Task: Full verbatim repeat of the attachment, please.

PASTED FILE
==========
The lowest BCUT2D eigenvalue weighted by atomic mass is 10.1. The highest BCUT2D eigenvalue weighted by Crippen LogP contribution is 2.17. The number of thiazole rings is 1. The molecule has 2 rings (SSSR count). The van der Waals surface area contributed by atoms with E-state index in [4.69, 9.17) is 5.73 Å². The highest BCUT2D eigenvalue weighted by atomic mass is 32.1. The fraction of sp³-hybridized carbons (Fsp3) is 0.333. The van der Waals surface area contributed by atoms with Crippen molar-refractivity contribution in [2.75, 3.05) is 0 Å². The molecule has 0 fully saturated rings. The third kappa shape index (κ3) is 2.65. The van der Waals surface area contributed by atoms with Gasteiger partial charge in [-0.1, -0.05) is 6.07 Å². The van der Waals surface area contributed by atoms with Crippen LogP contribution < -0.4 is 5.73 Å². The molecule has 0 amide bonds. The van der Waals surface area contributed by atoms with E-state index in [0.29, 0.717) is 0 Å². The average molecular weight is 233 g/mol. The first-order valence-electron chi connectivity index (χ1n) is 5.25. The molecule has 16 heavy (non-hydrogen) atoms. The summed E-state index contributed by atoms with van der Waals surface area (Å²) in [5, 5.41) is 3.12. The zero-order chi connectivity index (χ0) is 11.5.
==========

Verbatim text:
The lowest BCUT2D eigenvalue weighted by atomic mass is 10.1. The highest BCUT2D eigenvalue weighted by Crippen LogP contribution is 2.17. The number of thiazole rings is 1. The molecule has 2 rings (SSSR count). The van der Waals surface area contributed by atoms with E-state index in [4.69, 9.17) is 5.73 Å². The highest BCUT2D eigenvalue weighted by atomic mass is 32.1. The fraction of sp³-hybridized carbons (Fsp3) is 0.333. The van der Waals surface area contributed by atoms with Crippen molar-refractivity contribution in [2.75, 3.05) is 0 Å². The molecule has 0 fully saturated rings. The third kappa shape index (κ3) is 2.65. The van der Waals surface area contributed by atoms with Gasteiger partial charge in [-0.1, -0.05) is 6.07 Å². The van der Waals surface area contributed by atoms with Crippen LogP contribution < -0.4 is 5.73 Å². The molecule has 0 amide bonds. The van der Waals surface area contributed by atoms with E-state index in [0.29, 0.717) is 0 Å². The average molecular weight is 233 g/mol. The first-order valence-electron chi connectivity index (χ1n) is 5.25. The molecule has 16 heavy (non-hydrogen) atoms. The summed E-state index contributed by atoms with van der Waals surface area (Å²) in [5, 5.41) is 3.12. The zero-order chi connectivity index (χ0) is 11.5.